The Crumb Road may be Maitreyabandhu’s first book-length poetry collection, but he is by no means new to poetry having, for instance, already won the Keats-Shelley Prize. Born Ian Johnson, he converted to Buddhism in 1990 and his affinity with spirituality shows in his verse. The Crumb Road is for the main part concerned with introspection and the retrospective spiritual journey of an adult into his experience of childhood.
While the main topics of The Crumb Road may be nostalgia and self-analysis, the collection also toys with the reader’s expectations by adding hints of tragic-comedy into poetry that is both metaphysical and naturalistic. Maitreyabandhu is constantly playing with contrasts: “Bottle-Digging” for example may be read as a pastiche of Seamus Heaney’s poem “Digging”, but expands on a topic of its own in the last stanza:
Dad had put the tools inside the boot
when I got back. We drove in silence home.
And after that he made it known to anyone
who’d listen the I’d been duped by a collector
who would even stoop to cheat a kid
And I’m still ashamed of what I did.
If Heaney’s poem is about the son adapting to the working ethic of his father, albeit having changed from manual to intellectual labor, then “Bottle-Digging” questions whether it is wise to imitate the previous generation. While the boy’s mishap may seem funny to the adults and the reader, it is obviously a traumatic experience for the child, who continues to shoulder the shame, even though his youth at the time suggests there is no need to do so.
Heaney is not the only poet whose influence can be heard in the background of these poems. In “The Man”, the protagonist’s dull life is represented by aggrandized representations of cutlery which may remind the reader of “the taking of toast and tea” in T.S. Eliot’s “The Love Song of Alfred J. Prufrock”. John Keats’ theory of half-knowledge can be observed in poems such as “Something Happened”: neither the reader nor the narrator appears to know what that “something” is, but “half-dreams came and went”, hinting at further insight. However, perhaps the most important influence is that of Virginia Woolf’s poetic prose. Some of the texts, such as “Hill Town”, are not written in verse, but in poetic language, which raises the question where prose ends and poetry begins. Indeed, some of the poems that are versified also read more like poetic prose than prosaic poetry. “Copper Wire” for example emphasises the general, child-like excitement of discovery over traditional poetic form and meter. This does not, however, detract from the poetic value:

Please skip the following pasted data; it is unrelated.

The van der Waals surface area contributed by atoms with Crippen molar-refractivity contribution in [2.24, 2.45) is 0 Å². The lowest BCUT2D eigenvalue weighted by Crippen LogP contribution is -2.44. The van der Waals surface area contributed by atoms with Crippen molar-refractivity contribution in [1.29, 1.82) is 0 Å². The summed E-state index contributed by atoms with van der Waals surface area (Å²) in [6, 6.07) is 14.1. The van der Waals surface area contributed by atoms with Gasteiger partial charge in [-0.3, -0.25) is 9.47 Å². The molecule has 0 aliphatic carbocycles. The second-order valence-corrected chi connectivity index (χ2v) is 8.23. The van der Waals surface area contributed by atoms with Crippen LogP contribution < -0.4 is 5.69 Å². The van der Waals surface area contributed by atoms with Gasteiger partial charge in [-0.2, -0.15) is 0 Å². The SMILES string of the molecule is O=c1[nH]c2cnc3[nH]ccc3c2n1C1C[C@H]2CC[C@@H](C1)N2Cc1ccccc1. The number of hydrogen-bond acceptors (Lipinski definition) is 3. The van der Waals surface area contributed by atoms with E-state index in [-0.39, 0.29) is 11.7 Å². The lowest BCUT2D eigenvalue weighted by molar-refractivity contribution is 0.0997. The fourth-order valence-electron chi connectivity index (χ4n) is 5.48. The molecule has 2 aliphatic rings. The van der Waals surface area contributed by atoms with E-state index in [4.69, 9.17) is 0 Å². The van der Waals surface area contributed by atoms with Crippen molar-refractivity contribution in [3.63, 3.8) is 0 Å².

He’d catch us up and say Copper wire!
Then smile and rub the crumbling coating off
Until it shone like fraying hoops of gold
It might be of interest to note the smooth transition from “wire” to “smile”, or “rub” to “crumbling” and “coating” by means of assonance and alliteration respectively. In addition, the verse transfigures the gritty reality of the frayed copper hoops into the child’s “golden” fascination.
Children and childhood are assuredly the most important topic of The Crumb Road. The title is of course a reference to the fairy tale of Hänsel and Gretel, and stands as a warning of how easily memories and child-like enthusiasm are lost. Did my childhood make me happy? Am I wiser because of it? From the discovery of copper wire to the underlying homoeroticism of the third part of the collection “Stephen”, The Crumb Road provides incentive for any reader to ask themselves how their childhood affected them, before their personal crumb road is consumed and it is no longer possible to go back.